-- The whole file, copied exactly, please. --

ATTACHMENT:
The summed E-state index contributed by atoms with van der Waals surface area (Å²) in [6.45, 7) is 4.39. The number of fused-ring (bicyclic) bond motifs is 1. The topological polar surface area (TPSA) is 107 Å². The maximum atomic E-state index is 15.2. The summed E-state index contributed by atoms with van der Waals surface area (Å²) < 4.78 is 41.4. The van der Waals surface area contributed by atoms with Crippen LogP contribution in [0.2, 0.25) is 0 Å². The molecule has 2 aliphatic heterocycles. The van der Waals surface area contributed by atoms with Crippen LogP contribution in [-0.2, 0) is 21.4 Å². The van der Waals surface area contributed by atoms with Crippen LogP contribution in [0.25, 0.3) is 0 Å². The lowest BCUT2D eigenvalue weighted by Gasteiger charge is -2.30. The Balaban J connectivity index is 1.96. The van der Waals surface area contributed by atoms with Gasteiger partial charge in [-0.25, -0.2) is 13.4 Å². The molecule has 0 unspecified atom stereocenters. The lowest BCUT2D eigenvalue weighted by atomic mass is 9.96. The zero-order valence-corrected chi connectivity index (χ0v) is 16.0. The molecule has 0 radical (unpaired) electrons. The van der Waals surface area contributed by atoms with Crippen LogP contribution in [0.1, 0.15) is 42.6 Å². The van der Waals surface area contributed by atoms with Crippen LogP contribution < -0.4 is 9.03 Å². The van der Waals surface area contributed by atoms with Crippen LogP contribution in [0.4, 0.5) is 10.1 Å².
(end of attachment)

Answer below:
The summed E-state index contributed by atoms with van der Waals surface area (Å²) in [6.45, 7) is 4.39. The number of fused-ring (bicyclic) bond motifs is 1. The topological polar surface area (TPSA) is 107 Å². The maximum atomic E-state index is 15.2. The summed E-state index contributed by atoms with van der Waals surface area (Å²) < 4.78 is 41.4. The van der Waals surface area contributed by atoms with Crippen LogP contribution in [0.2, 0.25) is 0 Å². The molecule has 2 aliphatic heterocycles. The van der Waals surface area contributed by atoms with Crippen LogP contribution in [-0.2, 0) is 21.4 Å². The van der Waals surface area contributed by atoms with Crippen LogP contribution in [0.25, 0.3) is 0 Å². The lowest BCUT2D eigenvalue weighted by Gasteiger charge is -2.30. The Balaban J connectivity index is 1.96. The van der Waals surface area contributed by atoms with Gasteiger partial charge in [-0.25, -0.2) is 13.4 Å². The molecule has 0 unspecified atom stereocenters. The lowest BCUT2D eigenvalue weighted by atomic mass is 9.96. The zero-order valence-corrected chi connectivity index (χ0v) is 16.0. The molecule has 0 radical (unpaired) electrons. The van der Waals surface area contributed by atoms with Crippen LogP contribution in [0.1, 0.15) is 42.6 Å². The van der Waals surface area contributed by atoms with Crippen LogP contribution < -0.4 is 9.03 Å². The van der Waals surface area contributed by atoms with Crippen LogP contribution in [0.4, 0.5) is 10.1 Å².